Shalom Zachor I was thrilled to celebrate the birth of my new grandson, Yonaton, with a Shalom Zachor, but was disappointed that at the birth of my new granddaughter there was no corresponding celebration for her soul. IIs there nothing besides a baby naming that the Jewish faith offers? Reply

Baroch Thousand Oaks, CA via February 5, 2010

Shalom Nekeva I am a father of two daughters and I welcome all respondents that are asking for a welcoming ritual for the female soul. It cannot be named the same since "Zachar" is the word for masculine and should be left for the boys. I think it is about time to recognize girls soul are as welcomed into this world as boys. Where would we be without women? The differences in gender and level of "soul elevation" should not be a reason for exclusivity. G-d has given all humans a soul and that in itself is a miracle and a reason for celebration as well as giving thanks.
To R.Bryski and his family who just were blessed with a newborn son; a Hearty Mazal Tov!! Reply

Anonymous Middletown, NY July 6, 2009

shalom zachor My observant son and his wife are expecting a son and are planning on celebrating the first Friday with a shalom zachor.
As a woman raised in a reform/conservative home, I had never heard of this and wondered what it was all about.
After reading this article I am filled with joy at the opportunity to welcome this new soul into the world. Thank you for teaching me, and making me understand. Reply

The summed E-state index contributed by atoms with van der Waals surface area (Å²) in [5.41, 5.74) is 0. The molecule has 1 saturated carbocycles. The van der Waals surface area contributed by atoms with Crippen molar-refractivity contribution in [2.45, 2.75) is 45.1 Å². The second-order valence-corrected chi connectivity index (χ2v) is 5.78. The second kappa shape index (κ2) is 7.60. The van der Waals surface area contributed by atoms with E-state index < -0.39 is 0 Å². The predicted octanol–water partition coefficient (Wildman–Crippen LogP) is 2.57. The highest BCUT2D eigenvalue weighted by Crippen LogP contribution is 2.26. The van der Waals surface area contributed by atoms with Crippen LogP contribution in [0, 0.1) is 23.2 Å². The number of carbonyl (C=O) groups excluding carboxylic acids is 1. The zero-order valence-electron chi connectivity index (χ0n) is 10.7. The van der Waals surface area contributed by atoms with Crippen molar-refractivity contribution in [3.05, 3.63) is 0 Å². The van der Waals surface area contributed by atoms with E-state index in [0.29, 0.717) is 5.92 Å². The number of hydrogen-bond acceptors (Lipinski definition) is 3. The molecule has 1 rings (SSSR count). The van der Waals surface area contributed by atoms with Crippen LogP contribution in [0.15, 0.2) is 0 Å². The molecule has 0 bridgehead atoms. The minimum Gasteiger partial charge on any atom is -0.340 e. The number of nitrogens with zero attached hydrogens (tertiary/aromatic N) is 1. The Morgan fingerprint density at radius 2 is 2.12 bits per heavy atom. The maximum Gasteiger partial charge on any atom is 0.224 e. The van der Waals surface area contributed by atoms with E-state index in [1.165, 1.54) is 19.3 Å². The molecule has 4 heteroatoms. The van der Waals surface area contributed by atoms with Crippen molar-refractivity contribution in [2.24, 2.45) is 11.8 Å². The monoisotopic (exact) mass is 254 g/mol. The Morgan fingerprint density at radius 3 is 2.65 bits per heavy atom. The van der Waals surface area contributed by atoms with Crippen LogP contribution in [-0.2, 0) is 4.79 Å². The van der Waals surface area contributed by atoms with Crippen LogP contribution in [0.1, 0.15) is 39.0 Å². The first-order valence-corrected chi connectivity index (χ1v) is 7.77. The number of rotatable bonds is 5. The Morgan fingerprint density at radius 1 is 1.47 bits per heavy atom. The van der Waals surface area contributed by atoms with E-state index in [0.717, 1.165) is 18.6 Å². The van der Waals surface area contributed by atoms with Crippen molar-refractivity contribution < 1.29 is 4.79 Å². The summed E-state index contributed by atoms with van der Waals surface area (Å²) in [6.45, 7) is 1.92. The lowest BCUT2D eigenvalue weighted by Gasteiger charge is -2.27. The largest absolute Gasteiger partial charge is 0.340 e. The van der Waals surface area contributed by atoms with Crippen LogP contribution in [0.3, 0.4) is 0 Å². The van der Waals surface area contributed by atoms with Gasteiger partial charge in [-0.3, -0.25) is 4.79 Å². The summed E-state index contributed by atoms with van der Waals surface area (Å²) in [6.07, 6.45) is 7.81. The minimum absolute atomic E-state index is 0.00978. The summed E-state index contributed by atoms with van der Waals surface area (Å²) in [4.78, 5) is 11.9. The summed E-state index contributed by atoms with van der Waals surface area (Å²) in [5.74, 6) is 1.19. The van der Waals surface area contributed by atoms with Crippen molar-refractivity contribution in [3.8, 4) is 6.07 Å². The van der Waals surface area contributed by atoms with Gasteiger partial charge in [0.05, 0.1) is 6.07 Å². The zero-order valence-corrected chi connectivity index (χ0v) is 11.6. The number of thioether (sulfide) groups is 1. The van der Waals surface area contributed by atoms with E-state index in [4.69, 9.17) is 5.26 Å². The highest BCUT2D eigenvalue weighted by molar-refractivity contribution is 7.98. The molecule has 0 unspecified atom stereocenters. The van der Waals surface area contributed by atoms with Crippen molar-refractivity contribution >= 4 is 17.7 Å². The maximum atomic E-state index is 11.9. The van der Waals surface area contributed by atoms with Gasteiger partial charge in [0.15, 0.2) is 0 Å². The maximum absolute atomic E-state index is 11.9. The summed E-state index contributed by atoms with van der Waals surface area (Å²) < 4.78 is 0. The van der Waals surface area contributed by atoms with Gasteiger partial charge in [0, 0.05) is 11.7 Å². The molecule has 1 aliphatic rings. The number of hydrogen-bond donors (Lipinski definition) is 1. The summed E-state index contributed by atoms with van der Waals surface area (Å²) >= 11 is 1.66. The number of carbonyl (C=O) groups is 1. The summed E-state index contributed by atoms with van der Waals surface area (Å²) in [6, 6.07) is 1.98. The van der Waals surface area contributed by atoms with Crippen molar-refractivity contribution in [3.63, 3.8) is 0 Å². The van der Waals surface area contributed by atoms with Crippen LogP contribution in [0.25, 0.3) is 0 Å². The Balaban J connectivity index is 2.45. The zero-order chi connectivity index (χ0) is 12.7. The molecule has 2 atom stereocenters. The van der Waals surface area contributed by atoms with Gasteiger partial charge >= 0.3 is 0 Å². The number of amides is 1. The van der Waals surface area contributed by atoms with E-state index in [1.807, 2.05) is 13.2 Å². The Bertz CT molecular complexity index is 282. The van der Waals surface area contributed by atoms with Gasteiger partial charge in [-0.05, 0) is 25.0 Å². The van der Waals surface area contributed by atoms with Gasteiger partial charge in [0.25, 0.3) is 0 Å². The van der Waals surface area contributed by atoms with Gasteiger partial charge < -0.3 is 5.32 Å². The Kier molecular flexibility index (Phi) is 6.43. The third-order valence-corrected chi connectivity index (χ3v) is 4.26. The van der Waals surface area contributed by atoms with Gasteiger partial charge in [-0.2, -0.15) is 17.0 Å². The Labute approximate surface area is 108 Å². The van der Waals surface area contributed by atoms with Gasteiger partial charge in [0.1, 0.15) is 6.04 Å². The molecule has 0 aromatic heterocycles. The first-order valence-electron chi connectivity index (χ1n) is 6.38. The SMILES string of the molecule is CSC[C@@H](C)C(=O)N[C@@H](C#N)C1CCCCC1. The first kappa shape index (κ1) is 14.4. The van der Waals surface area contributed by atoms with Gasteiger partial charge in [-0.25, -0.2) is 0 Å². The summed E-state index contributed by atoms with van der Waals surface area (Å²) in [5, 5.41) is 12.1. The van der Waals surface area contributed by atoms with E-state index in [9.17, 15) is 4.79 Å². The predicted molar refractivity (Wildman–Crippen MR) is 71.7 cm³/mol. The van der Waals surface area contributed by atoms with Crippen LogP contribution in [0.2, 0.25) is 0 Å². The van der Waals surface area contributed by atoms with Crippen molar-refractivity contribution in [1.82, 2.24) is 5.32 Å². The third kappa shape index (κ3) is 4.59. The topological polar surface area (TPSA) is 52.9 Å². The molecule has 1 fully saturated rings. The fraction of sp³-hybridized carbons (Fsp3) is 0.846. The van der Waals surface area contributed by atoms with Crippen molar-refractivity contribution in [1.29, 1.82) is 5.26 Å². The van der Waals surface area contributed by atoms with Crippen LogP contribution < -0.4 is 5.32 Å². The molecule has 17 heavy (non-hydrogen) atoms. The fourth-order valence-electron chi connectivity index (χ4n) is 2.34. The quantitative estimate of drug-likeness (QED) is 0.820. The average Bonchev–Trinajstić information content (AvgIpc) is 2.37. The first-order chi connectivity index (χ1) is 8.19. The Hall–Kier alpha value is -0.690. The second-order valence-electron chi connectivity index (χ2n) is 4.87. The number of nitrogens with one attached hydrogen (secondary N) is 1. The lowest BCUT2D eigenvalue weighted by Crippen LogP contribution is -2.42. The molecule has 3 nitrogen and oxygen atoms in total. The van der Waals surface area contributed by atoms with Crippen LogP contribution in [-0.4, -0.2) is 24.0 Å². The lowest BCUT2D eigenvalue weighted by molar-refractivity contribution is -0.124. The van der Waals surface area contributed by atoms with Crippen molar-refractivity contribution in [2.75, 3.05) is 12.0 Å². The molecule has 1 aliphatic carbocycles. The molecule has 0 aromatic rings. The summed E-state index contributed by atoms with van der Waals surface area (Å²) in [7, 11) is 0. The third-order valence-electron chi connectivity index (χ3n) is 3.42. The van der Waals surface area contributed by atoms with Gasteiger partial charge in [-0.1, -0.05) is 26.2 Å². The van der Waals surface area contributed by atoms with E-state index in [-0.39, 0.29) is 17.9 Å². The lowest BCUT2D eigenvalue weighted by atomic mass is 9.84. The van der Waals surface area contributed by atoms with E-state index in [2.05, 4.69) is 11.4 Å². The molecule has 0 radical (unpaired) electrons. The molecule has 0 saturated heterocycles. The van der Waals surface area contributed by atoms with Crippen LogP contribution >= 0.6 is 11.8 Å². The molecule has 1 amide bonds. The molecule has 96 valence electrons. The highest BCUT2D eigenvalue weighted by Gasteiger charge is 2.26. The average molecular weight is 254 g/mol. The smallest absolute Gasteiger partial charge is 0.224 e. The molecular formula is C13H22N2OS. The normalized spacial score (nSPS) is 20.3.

Editor June 16, 2009

Girl Please see the author's response to your question in an earlier comment. Reply

A.S. June 15, 2009

What is a Shalom Zachar? What about a girl's soul? Reply

Daniel Kew Gardens, NY May 20, 2009

Traumatic Birth Rather like when Kenau Reeves awakes for literally the first time , in a pool of slime and tubing, in "The Matrix"! That is an awful shock. Good explanation, though. I'm sold. Reply

Anonymous melbourne, australia June 12, 2008

what is ashalom zachor what's all the fuss about. we make a kiddush in shul to welcome a girl! Reply

Avigayil Newton, MA April 2, 2008

Re: Re: Inhibition vs. essence Wow, Rabbi Freeman wrote in! I should have quoted Moshiach -- maybe he would have written !!

My guess is that Rabbi Moss did not expect this to morph into a discussion on gender, lol. Reply

Tzvi Freeman Thornhill, Ontario March 31, 2008

Re: inhibition vs. essence It seems there are two kinds of explanations to Jewish customs. One is causal kind: "This was the issue, so we instituted this." That not may be the whole story--there is usually more than one factor--but it's an explanation.

The other kind is ipso facto: This is what we are collectively doing. The collective consciousness of the Jewish People is the Shechina. So if the Jewish People are doing something, that's an expression of Torah. That's general principle in halacha: A Jewish custom is Torah. So, let's try to figure out why on earth we are doing this and then we'll know some more Torah.

Rabbi Moss has made a gallant attempt to provide an explanation of the second sort. Avigayil is attempting to provide one of the first sort. There's no real conflict. But neither much evidence. Reply